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Aaaigh! It's Winter!
Author: TriSec    Date: 11/30/2019 11:02:17

Good Morning.

Hope you all had a great Thanksgiving out there. If travel was involved, I bet you're looking at tomorrow with some trepidation.

Here in New England - we're all mostly weather geeks. Our part of the country isn't like many other parts. Multiple storm tracks converge here; there's the Atlantic Ocean in play, and even sometimes the ol' "Montreal Express" - cold air rushing down from Canada to mess with us.

Sometimes all these things combine to form a rapidly developing and strengthening storm. This happens a few times every winter, and beyond that it's no doubt been occurring since long before anyone understood what was really going on. (quotes from Wiki and AccuWeather)

Explosive cyclogenesis is the rapid deepening of an extratropical cyclonic low-pressure area. The change in pressure needed to classify something as explosive cyclogenesis is latitude dependent. For example, at 60° latitude, explosive cyclogenesis occurs if the central pressure decreases by 24 mbar (hPa) or more in 24 hours.

This is a predominantly maritime, winter event, but also occurs in continental settings, even in the summer. This process is the extratropical equivalent of the tropical rapid deepening. Although their cyclogenesis is totally different from that of tropical cyclones, bomb cyclones can produce winds of 74–95 mph, the same order as the first categories of the Saffir-Simpson scale and give heavy precipitation. Even though only a minority of the bombs become so strong, some have caused significant damage.

For years, the term remained part of professional meteorology, and was rarely heard by ordinary citizens.

In the 1940s and 1950s, meteorologists at the Bergen School of Meteorology began informally calling some storms that grew over the sea "bombs" because they developed with a great ferocity rarely seen over land.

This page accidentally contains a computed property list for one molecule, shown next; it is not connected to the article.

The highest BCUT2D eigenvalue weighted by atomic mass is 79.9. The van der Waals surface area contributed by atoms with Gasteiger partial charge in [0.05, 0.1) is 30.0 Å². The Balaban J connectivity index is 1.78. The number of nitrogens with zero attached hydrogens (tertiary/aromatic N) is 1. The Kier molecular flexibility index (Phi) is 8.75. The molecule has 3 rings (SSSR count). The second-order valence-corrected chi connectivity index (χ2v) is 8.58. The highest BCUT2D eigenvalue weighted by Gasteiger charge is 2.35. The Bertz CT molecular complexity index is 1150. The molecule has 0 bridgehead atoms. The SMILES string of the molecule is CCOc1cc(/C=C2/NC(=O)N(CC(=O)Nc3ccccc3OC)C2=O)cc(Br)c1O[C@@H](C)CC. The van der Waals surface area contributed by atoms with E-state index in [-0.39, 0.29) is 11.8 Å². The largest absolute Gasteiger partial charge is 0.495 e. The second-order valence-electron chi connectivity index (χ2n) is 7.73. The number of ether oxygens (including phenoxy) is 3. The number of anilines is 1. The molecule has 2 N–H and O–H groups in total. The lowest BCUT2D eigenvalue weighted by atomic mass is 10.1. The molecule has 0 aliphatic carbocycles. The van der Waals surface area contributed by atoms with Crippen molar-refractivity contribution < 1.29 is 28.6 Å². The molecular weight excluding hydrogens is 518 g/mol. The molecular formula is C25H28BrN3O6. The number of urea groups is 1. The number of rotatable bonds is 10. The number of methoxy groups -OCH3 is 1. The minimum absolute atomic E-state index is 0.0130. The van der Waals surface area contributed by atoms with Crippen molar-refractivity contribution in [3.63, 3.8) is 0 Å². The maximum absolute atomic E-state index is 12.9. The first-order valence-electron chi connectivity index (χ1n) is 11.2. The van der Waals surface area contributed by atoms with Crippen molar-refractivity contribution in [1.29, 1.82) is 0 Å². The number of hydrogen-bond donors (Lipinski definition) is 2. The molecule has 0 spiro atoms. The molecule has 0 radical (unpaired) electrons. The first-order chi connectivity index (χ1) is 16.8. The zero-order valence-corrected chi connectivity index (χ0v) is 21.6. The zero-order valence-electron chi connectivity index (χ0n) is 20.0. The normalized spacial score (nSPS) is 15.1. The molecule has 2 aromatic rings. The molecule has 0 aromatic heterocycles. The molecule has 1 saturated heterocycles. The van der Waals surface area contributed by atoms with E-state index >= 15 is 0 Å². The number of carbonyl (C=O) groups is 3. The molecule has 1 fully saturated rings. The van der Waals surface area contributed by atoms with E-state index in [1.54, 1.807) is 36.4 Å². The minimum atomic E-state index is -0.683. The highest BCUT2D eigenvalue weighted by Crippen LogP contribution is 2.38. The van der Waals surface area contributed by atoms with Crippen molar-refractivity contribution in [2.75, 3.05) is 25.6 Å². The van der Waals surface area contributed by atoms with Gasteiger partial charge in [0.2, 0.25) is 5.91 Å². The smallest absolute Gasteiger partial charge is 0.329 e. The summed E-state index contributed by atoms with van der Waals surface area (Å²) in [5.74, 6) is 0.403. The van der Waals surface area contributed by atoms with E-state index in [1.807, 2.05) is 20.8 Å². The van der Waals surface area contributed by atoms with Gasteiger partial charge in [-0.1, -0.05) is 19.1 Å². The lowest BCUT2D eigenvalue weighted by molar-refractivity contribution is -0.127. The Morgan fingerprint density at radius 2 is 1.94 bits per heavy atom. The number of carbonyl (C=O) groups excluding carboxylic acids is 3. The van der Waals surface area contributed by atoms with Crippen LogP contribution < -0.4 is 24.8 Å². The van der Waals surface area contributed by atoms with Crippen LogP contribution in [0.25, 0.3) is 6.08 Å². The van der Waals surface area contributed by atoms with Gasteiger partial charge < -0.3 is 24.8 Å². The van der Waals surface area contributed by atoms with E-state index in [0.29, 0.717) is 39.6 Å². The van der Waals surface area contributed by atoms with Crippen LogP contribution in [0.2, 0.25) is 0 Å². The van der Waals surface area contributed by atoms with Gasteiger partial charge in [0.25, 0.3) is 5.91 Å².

By the 1970s, the terms "explosive cyclogenesis" and even "meteorological bombs" were being used by MIT professor Fred Sanders (building on work from the 1950s by Tor Bergeron), who brought the term into common usage in a 1980 article in the Monthly Weather Review.

In 1980, Sanders and his colleague John Gyakum defined a "bomb" as an extratropical cyclone that deepens by at least (24 sin φ/ sin 60°)mb in 24 hours, where φ represents latitude in degrees. This is based on the definition, standardised by Bergeron, for explosive development of a cyclone at 60°N as deepening by 24 mb in 24 hours.

Sanders and Gyakum noted that an equivalent intensification is dependent on latitude: at the poles this would be a drop in pressure of 28 mb/24 hours, while at 25 degrees latitude it would be only 12 mb/24 hours. All these rates qualify for what Sanders and Gyakum called "1 bergeron".

All of this is deep weather geekery. it's not something anyone would normally think about, at least until just a year or two ago when somebody in the media discovered the terminology.

"Cylcogenesis" somewhow became "Bombogenesis", and now "Bomb Cyclones".

But there's nothing different going on. Since it's such a new term, I found it difficult to locate past storms that have undergone classic Cyclogenesis. But there's a few we might all remember that are potential candidates.

The Superstorm of 1993 (Storm of the Century) from March 12-13 is a prime example of a storm that underwent bombogenesis. The storm strengthened from 29.41 inches (996 mb) to 28.45 inches (963 mb), or nearly 1.00 inch (33 mb), in 24 hours. Much of this strengthening occurred over land.

Other examples of storms that underwent bombogenesis are Hurricane Charley in 2004 and Hurricane Wilma in 2005. The Blizzard of 2015 (Jan. 26-27), the Bering Sea storm of December 2015 and the northeastern United States storm of late-October 2017 experienced bombogenesis.

Except - nobody called it that at the time. It feels to me that at least around here, it's only been in the last 3 years or so that we've been breathlessly told that a "Bomb Cyclone" is headed our way. Naturally, this touches off the whole "Bread, Milk, PANIC!" effect.

It might snow for a day, so therefore I need enough supplies to last me for 3 weeks in case I get "snowed in".

Maybe it's just me, but such reporting can only lead to complacency and indifference. If every storm seems to be a "Bomb Cyclone" in recent winters, when the real one finally hits, will anyone pay attention?


2 comments (Latest Comment: 12/01/2019 21:22:44 by TriSec)
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